In terms of energy usage there is hardly anything more efficient than precooked meat (ok, vegetarian is more efficient, but lets stay with meat), cooked in quantities of hundreds of pounds and prepared for individual consumption in a microwave oven (because a microwave only heats the meat and not too much of its environment.)

> 3rd, I know personally I waste more per month on heating than I do on cooling over the course of a year, just because of the locale in which I live.

You waste much less if the house you live in is a) well insulated and b) has a high ratio of inhabitants/surface area. (Renting/owning a flat in a well insulated house with 50-100 people is far more energy efficient than owning a so-so insulated house for 4-5 people in the suburbs. And because of the smaller surface area of the house, insulation is much cheaper on a per person basis, even though it's better.) If you want to save energy, low population density is a killer. The subprime crisis will help a bit to overcome that problem though, hopefully.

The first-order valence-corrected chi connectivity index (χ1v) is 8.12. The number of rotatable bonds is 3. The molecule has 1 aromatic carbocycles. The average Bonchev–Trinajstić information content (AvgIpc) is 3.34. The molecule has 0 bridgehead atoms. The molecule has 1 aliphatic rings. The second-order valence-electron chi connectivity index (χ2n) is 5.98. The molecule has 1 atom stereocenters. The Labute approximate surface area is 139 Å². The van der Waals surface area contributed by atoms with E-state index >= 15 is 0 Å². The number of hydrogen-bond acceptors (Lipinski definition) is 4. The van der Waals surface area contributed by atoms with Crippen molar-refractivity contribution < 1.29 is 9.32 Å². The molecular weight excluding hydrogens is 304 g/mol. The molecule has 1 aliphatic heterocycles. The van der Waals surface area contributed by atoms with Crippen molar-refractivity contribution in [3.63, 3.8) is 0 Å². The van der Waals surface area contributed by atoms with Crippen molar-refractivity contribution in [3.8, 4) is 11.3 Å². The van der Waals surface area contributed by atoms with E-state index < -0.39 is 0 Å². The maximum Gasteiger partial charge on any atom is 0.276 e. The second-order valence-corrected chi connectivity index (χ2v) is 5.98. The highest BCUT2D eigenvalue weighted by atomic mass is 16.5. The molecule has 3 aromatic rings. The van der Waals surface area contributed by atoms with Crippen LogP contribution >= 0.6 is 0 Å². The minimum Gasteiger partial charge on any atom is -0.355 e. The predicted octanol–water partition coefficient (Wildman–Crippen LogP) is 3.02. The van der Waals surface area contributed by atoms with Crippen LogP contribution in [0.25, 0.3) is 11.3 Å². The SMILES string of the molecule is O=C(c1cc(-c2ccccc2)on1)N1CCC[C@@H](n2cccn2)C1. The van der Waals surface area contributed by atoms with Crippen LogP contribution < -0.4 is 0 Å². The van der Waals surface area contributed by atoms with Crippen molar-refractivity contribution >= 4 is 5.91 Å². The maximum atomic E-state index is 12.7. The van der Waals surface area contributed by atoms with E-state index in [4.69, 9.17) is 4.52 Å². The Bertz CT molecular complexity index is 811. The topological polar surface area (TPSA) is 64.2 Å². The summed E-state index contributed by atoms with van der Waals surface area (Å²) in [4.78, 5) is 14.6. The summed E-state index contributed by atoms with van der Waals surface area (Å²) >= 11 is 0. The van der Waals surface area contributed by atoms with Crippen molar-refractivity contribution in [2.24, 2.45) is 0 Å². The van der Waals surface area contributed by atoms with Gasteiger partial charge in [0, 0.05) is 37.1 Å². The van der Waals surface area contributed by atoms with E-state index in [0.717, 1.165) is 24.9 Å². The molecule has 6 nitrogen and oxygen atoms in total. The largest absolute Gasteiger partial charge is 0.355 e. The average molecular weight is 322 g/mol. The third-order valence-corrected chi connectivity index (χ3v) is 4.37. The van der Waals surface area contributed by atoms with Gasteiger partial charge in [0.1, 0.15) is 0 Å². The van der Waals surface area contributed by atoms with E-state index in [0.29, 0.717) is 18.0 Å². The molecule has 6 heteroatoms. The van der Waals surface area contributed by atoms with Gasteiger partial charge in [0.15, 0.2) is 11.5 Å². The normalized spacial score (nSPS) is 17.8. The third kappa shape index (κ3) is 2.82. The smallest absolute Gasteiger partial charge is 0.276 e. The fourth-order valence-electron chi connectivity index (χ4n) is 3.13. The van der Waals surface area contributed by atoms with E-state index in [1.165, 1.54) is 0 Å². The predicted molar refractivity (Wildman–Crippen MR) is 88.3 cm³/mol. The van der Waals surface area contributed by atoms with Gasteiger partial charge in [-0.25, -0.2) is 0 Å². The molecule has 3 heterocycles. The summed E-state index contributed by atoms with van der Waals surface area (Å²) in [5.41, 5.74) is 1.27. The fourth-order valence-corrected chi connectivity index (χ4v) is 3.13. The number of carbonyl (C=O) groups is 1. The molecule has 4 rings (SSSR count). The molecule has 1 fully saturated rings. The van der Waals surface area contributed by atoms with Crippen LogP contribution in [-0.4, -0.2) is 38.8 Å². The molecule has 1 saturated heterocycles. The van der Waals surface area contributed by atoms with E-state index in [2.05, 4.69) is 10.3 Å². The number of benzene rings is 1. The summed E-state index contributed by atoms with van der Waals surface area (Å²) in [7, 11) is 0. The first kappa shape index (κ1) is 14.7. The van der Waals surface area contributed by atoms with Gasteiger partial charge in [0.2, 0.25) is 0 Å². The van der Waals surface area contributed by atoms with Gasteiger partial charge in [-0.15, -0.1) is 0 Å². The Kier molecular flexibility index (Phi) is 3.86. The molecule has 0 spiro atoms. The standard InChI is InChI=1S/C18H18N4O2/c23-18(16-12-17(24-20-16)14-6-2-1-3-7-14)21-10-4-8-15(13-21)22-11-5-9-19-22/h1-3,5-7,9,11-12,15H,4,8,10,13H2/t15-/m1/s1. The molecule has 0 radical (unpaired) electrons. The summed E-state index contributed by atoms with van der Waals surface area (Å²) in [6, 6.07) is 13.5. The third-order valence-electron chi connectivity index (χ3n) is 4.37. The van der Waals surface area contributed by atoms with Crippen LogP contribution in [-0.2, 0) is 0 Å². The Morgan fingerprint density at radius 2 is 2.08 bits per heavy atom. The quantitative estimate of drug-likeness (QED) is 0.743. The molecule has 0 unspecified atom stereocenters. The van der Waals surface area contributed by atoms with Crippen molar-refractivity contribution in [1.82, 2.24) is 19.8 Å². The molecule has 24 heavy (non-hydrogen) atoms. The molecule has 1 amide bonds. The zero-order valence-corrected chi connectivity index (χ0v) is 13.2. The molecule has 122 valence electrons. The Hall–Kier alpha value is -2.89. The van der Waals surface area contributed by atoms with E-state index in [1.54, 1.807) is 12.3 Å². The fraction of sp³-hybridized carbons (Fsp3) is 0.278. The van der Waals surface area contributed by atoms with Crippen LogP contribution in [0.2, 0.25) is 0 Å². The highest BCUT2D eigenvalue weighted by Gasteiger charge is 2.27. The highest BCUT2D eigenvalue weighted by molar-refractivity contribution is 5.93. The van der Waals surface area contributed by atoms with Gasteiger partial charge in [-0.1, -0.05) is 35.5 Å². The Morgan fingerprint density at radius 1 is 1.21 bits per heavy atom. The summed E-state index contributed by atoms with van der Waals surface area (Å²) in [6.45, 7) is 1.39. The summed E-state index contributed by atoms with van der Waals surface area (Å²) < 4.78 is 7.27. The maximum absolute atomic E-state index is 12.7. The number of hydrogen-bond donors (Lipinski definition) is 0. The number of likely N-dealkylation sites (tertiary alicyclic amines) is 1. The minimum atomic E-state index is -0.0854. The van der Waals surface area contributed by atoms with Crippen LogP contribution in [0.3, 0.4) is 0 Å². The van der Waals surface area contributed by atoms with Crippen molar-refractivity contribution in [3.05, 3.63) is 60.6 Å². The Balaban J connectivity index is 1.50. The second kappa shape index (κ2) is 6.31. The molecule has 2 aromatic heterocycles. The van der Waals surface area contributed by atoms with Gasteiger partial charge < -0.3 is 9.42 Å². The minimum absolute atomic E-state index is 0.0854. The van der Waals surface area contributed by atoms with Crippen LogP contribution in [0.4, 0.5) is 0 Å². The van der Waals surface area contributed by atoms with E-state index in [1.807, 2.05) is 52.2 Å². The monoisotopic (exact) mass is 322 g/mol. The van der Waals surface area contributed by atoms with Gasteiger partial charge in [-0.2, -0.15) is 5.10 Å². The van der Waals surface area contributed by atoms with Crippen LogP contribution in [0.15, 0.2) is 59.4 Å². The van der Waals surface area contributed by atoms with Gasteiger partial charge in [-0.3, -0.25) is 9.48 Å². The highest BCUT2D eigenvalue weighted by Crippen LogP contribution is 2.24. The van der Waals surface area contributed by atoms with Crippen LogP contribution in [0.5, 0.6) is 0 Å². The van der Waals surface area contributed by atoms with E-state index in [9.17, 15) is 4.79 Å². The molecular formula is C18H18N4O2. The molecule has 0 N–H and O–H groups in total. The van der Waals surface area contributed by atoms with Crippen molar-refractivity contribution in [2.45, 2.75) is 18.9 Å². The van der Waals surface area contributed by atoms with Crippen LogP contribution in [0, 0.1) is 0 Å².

56:

Charlie #40: "We're in danger of acquiring a US-style prison-industrial complex..."

I had the dubious pleasure of attending a talk given by Ed Gibson, Microsoft UK's head security honcho. Prior to that gig, he was the FBI wonk who allegedly threatened Gary McKinnon with "being fried" for the heinous crime of hacking into ultra-super-secret computers that were attached to the Internet and protected with passwords such as "password".

Mr. Gibson was distraught and horrified that the UK couldn't treat computer criminals as they deserved because "Her Majesty's Hiltons are all full". While there are some fairly horrible criminals who use computers to further their deeds, I don't think it'll be hitmen or human traffickers that'll be seeing the inside of a prison if Mr. Gibson gets his way, but "illegal downloaders" and the like.

57:

Thorne @45, my condo is 863sqft including the balcony and storeroom. When I was a kid, we bought a calf and unfortunately kept going to visit it. So in the end, another family ate Meatball and we ate Sausage, because they'd taken their kids to see Sausage. Buying it at a fair and having it slaughtered before you make friends is much better.

58:

@57: